The Colorado Rapids turned their website, Facebook, Twitter and Instagram temporarily over to the Caribous of Colorado, the NASL team that made Denver home in 1978, for part of the afternoon on Tuesday, April 1. The April Fool’s Day joke was that the Rapids would wear the “distinctive” Caribous jerseys, which feature leather fringe, for an upcoming match.
While the team certainly recognizes the important role that the Caribous hold in the history of pro soccer in Colorado, there aren’t actually plans to use the jerseys for a game.
“It shows what a different time we’re in now, with all the high-tech equipment and gear,” said Rapids captain Drew Moor. “I don’t think I could spend more than about 30 seconds in a match in that equipment.”
The photos of the players in the old Caribous uniforms were taken by club photographer Garrett Ellwood on Tuesday morning, and featured six Rapids: Deshorn Brown, Drew Moor, Brian Mullan, Dillon Powers, Vicente Sánchez, and Marvell Wynne.
As soon as the photos were finished – which took about 15 minutes – the players returned to business.
“That’s part of being a professional,” said Moor. “To have some fun and be able to joke around, that’s what a locker room environment is all about. We enjoyed it, but had our focus back on training as soon as it was over.”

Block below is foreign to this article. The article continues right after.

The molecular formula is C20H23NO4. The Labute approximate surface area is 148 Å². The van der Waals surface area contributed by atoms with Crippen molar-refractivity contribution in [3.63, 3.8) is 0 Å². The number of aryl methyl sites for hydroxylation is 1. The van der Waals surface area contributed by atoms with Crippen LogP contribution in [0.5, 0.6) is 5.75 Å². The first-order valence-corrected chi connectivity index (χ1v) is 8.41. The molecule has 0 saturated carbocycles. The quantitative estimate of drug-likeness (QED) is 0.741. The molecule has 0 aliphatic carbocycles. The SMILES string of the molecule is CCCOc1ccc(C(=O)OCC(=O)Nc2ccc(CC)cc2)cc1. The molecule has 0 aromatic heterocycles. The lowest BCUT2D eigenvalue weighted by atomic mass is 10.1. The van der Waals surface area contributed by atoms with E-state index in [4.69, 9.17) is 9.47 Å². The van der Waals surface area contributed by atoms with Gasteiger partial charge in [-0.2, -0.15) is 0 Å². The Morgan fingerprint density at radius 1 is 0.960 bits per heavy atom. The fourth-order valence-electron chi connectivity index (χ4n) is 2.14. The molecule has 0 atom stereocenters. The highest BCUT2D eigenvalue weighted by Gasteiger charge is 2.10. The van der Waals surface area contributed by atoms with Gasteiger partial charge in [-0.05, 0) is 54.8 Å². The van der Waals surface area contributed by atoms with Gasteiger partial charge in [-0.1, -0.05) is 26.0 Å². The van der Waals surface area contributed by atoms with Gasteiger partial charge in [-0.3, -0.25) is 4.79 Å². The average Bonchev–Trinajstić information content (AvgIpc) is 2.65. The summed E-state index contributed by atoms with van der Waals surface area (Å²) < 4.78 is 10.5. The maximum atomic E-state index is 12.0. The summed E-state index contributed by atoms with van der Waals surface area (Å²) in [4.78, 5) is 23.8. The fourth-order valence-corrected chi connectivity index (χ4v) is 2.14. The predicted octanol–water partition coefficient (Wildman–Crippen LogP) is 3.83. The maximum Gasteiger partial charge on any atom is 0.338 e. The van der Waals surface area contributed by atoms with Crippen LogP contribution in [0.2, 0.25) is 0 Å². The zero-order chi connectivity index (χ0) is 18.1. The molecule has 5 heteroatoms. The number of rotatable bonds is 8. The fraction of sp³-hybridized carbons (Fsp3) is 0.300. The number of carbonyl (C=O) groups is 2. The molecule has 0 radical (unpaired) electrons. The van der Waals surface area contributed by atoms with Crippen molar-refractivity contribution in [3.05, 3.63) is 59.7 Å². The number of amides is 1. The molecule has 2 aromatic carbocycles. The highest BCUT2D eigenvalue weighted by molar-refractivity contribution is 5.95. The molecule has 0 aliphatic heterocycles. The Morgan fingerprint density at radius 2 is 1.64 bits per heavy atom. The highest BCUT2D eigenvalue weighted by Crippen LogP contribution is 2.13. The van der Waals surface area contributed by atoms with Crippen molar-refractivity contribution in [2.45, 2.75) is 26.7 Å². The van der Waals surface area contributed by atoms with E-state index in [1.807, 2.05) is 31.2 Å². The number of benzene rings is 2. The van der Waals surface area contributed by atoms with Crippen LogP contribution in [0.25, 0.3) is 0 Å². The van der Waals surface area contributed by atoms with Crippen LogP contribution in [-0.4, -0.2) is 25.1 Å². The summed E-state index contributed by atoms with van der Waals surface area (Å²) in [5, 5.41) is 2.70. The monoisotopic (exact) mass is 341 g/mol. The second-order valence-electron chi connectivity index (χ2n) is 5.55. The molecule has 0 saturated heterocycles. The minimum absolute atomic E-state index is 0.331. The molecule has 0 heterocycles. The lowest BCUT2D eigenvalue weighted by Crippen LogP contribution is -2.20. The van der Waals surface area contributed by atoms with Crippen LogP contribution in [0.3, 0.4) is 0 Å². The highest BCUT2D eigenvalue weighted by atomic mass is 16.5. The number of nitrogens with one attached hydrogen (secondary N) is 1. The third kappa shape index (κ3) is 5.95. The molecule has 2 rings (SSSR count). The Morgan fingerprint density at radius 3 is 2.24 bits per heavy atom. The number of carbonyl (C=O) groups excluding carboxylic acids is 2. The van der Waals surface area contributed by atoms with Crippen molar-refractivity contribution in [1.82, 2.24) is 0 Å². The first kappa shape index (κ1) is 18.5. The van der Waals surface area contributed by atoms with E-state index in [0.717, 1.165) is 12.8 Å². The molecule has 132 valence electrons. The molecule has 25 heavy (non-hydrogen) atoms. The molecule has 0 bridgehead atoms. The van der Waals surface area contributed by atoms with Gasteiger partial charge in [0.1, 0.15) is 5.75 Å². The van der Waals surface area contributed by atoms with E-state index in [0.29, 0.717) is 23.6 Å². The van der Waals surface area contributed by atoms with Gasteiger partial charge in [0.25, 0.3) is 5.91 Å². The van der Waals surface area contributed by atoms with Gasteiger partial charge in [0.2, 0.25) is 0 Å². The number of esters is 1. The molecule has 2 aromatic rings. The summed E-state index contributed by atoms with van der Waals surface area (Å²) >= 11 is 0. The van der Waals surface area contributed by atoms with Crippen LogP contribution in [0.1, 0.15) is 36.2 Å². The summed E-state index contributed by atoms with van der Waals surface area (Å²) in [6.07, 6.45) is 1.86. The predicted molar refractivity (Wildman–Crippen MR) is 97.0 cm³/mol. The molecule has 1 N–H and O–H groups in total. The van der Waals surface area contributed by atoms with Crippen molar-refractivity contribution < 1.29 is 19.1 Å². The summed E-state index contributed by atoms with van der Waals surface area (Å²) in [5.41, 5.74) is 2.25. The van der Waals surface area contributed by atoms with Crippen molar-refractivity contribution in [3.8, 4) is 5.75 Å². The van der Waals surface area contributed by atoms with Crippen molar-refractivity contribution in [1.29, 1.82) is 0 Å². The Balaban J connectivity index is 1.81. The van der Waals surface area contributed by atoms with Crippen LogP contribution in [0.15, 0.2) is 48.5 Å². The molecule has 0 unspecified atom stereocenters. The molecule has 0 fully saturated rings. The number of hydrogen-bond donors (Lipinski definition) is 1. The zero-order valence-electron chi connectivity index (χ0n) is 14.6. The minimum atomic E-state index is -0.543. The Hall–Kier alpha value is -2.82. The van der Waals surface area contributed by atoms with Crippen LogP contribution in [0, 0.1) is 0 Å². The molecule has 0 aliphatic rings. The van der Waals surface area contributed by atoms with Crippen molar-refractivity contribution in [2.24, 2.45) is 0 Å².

The jerseys came to the Rapids from the Guercio Family, who own Caribou Ranch near Nederland, Colo., and were the owners of the Caribous of Colorado in their one season in NASL. They were generously lent to the Rapids for Tuesday’s prank, and the uniforms will be quickly returned to their owners.
“First class from the family,” said Moor, on being able to use the jerseys. “It’s part of the history of soccer in the state of Colorado, so it’s part of where we come from. We’re further down the road now, but for them to be involved and share in the joke with us was pretty cool.”
“It’s impressive that they’ve held onto those uniforms for so long,” said Dillon Powers, also photographed on Tuesday. “We owe a big thanks to them for letting us have a good laugh. But we know the NASL was extremely important, because it’s part of the foundation for soccer in this country. We wouldn’t be where we are today without those players, coaches, staff and owners.”
“As MLS players, we owe the NASL a lot for helping that soccer tradition here in this country,” added Moor. “Major League Soccer would not be where it is today without the NASL, without teams like the Caribous of Colorado. To be able to share in some of that tradition and history, albeit lighthearted, was fun for everybody that was involved.”
After the players took a brief moment of their time to snap a few photos, they quickly refocused on the task at hand and headed out to practice.